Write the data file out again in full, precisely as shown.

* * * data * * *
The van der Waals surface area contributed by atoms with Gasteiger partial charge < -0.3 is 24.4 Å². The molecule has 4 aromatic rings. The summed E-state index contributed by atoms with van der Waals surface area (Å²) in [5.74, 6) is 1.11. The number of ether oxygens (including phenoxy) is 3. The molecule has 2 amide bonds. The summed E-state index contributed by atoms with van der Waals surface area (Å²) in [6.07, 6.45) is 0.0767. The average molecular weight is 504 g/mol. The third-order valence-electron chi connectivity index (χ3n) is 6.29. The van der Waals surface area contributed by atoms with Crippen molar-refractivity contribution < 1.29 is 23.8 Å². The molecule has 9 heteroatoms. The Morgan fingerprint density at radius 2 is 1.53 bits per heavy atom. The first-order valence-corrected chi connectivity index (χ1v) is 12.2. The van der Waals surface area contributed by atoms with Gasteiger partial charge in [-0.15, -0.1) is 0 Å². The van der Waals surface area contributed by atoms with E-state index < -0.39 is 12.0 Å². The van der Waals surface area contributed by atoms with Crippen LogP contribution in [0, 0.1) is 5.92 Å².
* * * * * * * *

The van der Waals surface area contributed by atoms with Gasteiger partial charge < -0.3 is 24.4 Å². The molecule has 4 aromatic rings. The summed E-state index contributed by atoms with van der Waals surface area (Å²) in [5.74, 6) is 1.11. The number of ether oxygens (including phenoxy) is 3. The molecule has 2 amide bonds. The summed E-state index contributed by atoms with van der Waals surface area (Å²) in [6.07, 6.45) is 0.0767. The average molecular weight is 504 g/mol. The third-order valence-electron chi connectivity index (χ3n) is 6.29. The van der Waals surface area contributed by atoms with Crippen molar-refractivity contribution < 1.29 is 23.8 Å². The molecule has 9 heteroatoms. The Morgan fingerprint density at radius 2 is 1.53 bits per heavy atom. The first-order valence-corrected chi connectivity index (χ1v) is 12.2. The van der Waals surface area contributed by atoms with Gasteiger partial charge in [-0.15, -0.1) is 0 Å². The van der Waals surface area contributed by atoms with E-state index < -0.39 is 12.0 Å². The van der Waals surface area contributed by atoms with Crippen LogP contribution in [0, 0.1) is 5.92 Å².